If, as Lorber's findings suggest, we don't necessarily need a whole lot of neural matter to function normally, then, why do we have a three-pound universe residing above our neck consisting of billions of cells and trillions of interconnections? If, as Lorber's findings suggest, brain functioning is only "correlated" with higher mental functioning, what are the "causes" of such functioning?

Whatever the answer to the foregoing questions may be, one idea would seem to be in need of some re-working. More specifically, some of the individuals in Lorber's studies - the ones without most of their brains, and, yet, still able to function normally (or better) - seem to indicate that whatever causally underlies our higher mental faculties, the hypothesis of emergent properties would seem to have been falsified in, at least, a few cases.

Presumably, in a brain which has been reduced from roughly 1300-1700 cubic centimeters down to a volume consisting of only a few millimeters dispersed over the interior surface of the skull casing, a substantial alteration has taken place in the level of complexity of the system. In such cases, one no longer necessarily has the same vast number of intact cells and synaptic interactions taking place within a few millimeters which had been present in a full-volume brain.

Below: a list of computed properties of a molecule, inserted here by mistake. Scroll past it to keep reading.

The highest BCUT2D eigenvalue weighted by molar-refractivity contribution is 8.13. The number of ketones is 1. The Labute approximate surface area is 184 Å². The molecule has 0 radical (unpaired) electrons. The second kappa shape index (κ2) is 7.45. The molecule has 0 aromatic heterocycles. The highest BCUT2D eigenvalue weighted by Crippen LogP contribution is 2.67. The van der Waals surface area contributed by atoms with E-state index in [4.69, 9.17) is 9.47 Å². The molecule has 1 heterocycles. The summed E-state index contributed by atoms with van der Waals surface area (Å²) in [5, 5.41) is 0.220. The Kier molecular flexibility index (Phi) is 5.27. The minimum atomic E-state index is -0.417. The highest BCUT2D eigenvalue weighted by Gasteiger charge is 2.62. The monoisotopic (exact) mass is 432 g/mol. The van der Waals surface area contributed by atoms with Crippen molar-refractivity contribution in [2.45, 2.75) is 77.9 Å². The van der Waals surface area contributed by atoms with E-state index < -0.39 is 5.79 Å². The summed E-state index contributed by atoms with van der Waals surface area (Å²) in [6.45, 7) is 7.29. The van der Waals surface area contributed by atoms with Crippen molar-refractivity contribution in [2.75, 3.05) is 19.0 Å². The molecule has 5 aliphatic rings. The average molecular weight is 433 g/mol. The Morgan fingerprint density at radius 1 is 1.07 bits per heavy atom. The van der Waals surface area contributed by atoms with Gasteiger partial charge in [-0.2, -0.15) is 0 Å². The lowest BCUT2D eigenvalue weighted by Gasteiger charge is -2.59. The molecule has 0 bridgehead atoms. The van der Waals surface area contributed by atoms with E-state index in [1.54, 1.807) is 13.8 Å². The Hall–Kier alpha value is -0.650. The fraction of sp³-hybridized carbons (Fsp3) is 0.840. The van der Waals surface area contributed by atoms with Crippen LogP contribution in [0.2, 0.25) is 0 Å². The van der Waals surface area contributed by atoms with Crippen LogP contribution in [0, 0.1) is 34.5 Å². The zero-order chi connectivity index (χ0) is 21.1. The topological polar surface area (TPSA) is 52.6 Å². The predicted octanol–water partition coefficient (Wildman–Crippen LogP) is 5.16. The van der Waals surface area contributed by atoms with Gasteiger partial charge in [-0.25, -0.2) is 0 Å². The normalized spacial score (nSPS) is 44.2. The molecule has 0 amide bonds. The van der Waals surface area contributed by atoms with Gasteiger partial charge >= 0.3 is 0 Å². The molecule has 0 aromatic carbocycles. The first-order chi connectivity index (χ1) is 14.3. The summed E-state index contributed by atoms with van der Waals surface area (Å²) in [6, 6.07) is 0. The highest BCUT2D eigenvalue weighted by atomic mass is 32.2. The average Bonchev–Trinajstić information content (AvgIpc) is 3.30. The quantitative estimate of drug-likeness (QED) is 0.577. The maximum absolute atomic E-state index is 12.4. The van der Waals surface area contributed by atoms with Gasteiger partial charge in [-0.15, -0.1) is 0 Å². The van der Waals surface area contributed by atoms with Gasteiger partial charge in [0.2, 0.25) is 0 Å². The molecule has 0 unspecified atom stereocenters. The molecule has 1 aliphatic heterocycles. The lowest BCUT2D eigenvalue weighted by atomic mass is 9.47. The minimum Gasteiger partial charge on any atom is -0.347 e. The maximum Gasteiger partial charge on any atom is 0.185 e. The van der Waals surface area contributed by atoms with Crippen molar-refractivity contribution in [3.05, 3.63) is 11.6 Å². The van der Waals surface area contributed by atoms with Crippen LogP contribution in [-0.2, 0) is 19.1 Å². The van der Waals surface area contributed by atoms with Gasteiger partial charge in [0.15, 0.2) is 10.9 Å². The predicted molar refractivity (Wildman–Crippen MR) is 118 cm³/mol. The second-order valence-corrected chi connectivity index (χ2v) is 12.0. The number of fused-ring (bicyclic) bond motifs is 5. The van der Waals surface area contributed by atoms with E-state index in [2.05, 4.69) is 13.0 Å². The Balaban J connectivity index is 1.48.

If this is so, then, whatever the cause of our higher cognitive functions may be, there appear to be some instances of these abilities which do not seem to be a function of so-called emergent properties which arise out of the sheer number of neural transactions which characterize a normal brain. This does not mean emergent phenomena of some sort do not occur in these contexts, but, only that, one is going to have re-conceptualize what is meant when one claims that higher cognitive functions are an example of emergent properties in action.

More specifically, one must come up with a fairly specific explanatory framework of just how non-linear dynamics, dissipative structures, phase transitions, chaotic systems, reiterative processes, and so on are capable of generating consciousness, logical thought, understanding, language, and/or creativity through just neurobiological activity. Right now, the notion of emergent properties is little more than a weak, metaphysical way of confessing that we really have no idea how - or even if - any of our higher cognitive abilities arise out of the interaction of neurotransmitters, neruomodulators, and neuronal electrical circuitry.

Yes, as is attested to by a great deal of medical and scientific evidence, there is a definite correlation between such neurobiological activity and cognitive functioning. But, correlation is not necessarily indicative of causality, and when one has empirical data such as has been provided by John Lorber which appears to falsify certain aspects of the theory of emergent properties in neurobiology, then one has a fairly clear warrant for re-thinking this whole conceptual framework.